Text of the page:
We have also noted the complete dearth of United States Supreme Court precedent supporting the use of cy pres in class actions, and further that the concurring opinion in the certiorari denial in Marek v. Lane, 134 S.Ct. 8 (2013), indicated interest on (at least) the part of Chief Justice Roberts in examining the validity of this doctrine.

We think that the split Ninth Circuit decision in In re Google Referrer Header Privacy Litigation, ___ F.3d ___, 2017 WL 3601250 (9th Cir. Aug. 22, 2017) (“GRHPL”), might just be the appropriate vehicle for seeking the Supreme Court review suggested in Marek.  Here’s why.

GRHPL had nothing to do with drugs or medical devices, but everything to do with cy pres abuse.  It was a privacy action that challenged the defendant’s storage and use of the search history of persons who had voluntarily used its free web searching algorithms.  Substantively this is, of course, complete garbage, since the quid pro quo of Google (and virtually every one of its chief competitors) making these search websites available for free is its ability to monetize the consumer preference data thereby created.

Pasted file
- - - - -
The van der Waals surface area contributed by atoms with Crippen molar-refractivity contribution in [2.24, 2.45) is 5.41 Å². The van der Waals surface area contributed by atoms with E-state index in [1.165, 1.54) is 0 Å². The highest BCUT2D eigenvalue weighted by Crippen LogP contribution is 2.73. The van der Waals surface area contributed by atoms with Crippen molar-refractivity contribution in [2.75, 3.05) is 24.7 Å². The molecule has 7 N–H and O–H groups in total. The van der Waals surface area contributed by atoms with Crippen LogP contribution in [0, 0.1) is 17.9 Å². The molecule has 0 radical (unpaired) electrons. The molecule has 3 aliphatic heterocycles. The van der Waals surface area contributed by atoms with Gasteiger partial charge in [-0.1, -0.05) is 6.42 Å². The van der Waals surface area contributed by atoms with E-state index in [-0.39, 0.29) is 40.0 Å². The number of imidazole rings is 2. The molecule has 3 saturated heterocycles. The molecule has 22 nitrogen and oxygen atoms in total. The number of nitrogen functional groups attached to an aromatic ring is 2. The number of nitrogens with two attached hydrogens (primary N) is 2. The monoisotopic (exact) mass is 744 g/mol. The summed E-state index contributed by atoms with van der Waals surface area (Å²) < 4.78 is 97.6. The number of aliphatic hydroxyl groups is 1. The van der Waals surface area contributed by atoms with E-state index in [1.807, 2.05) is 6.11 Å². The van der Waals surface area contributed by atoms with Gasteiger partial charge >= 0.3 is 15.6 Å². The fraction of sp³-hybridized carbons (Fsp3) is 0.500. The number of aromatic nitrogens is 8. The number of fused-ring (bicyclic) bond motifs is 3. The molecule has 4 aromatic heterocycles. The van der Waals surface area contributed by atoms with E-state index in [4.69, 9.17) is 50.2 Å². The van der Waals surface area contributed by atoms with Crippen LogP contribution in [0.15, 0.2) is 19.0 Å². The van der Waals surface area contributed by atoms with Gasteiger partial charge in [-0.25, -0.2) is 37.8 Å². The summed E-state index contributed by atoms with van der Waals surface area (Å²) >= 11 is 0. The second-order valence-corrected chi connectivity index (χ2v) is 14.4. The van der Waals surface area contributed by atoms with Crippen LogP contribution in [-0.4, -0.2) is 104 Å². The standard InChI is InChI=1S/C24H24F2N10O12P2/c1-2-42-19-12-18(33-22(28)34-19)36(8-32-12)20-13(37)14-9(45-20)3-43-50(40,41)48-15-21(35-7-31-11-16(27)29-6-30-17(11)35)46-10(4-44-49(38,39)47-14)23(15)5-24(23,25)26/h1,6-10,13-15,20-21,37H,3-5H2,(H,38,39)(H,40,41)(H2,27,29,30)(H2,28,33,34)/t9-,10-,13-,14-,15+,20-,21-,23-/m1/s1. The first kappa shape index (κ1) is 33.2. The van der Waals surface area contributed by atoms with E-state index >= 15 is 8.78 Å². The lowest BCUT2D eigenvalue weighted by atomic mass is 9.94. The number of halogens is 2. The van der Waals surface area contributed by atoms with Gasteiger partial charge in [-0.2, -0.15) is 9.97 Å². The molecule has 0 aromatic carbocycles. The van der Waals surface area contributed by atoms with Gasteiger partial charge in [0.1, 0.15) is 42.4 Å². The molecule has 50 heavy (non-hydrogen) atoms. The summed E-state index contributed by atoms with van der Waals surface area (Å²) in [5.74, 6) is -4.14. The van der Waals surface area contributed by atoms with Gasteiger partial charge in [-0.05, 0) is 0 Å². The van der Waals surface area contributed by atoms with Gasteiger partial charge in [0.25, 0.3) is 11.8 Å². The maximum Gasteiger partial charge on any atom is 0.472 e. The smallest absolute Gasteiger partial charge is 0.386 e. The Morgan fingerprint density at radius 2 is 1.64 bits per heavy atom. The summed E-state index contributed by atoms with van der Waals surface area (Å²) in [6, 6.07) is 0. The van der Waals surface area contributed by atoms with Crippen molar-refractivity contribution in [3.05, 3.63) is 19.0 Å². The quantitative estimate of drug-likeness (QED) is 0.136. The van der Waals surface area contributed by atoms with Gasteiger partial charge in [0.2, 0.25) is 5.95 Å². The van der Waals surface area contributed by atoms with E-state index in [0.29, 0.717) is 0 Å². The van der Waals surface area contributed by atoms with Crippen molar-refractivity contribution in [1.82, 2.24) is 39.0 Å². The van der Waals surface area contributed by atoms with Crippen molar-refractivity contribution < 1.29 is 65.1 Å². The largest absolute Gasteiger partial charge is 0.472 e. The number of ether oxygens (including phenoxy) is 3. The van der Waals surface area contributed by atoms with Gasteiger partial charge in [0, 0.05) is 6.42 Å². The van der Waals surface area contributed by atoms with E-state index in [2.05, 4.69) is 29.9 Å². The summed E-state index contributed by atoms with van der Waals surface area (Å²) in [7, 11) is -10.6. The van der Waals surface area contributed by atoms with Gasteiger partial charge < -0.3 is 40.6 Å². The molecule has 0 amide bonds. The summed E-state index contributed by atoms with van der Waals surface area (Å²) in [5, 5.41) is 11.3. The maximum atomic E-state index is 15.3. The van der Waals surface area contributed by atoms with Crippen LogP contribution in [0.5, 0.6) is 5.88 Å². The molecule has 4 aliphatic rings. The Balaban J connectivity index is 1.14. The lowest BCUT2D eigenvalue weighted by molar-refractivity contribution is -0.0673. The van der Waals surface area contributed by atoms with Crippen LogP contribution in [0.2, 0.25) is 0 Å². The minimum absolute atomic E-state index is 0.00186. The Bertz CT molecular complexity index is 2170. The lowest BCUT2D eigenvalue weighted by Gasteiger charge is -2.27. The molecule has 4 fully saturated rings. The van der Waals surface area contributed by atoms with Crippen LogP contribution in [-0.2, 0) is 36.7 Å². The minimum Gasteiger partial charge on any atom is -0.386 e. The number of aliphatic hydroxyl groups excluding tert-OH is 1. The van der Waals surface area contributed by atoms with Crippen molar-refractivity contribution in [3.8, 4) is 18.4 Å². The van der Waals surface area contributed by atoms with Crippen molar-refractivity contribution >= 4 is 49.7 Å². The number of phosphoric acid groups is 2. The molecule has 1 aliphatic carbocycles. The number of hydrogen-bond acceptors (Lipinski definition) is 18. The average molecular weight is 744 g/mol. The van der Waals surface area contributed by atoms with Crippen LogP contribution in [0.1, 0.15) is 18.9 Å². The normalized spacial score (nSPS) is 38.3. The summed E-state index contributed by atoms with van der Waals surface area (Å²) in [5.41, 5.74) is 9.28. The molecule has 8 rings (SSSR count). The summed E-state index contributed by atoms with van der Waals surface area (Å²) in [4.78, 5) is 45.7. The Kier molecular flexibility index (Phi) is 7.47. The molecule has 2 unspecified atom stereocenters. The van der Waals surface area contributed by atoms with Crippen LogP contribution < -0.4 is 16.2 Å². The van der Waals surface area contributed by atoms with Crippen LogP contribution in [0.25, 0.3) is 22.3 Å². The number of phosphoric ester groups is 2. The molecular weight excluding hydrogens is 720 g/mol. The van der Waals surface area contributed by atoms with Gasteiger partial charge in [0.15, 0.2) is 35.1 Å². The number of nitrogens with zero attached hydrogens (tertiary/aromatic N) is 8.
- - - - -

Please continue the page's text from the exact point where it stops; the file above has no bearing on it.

Would you rather pay to search the Internet?

We didn’t think so.

Enough on the merits. GRHPL was a privacy class action.  Those are never tried.  They are either dismissed or they settle.  This one settled, early, “before formal class certification.”  Id. at *3  The total settlement amount was $8.5 million – in return for a “release of the claims of the approximately 129 million people” who had used the defendant’s search capabilities over a period of almost eight years.  2017 WL 3601250, at *2.  The only other “benefit” for the class, if one could call it that, was the defendant “provide information on its website disclosing how users’ search terms are shared with third parties.”  Id.  As far as what the defendant actually did, the alleged violation that supposedly spawned the litigation, the GRHPL opinion mentioned no changes at all.  “Of the $8.5 million settlement fund, approximately $3.2 million was set aside for attorneys’ fees, administration costs, and incentive payments to the named plaintiffs.” Id. That’s right, class counsel and their hangers-on stood to receive 38% of a recovery that never came close to going to trial.  See id. at *3 (referring to settlement “at this early stage of litigation”).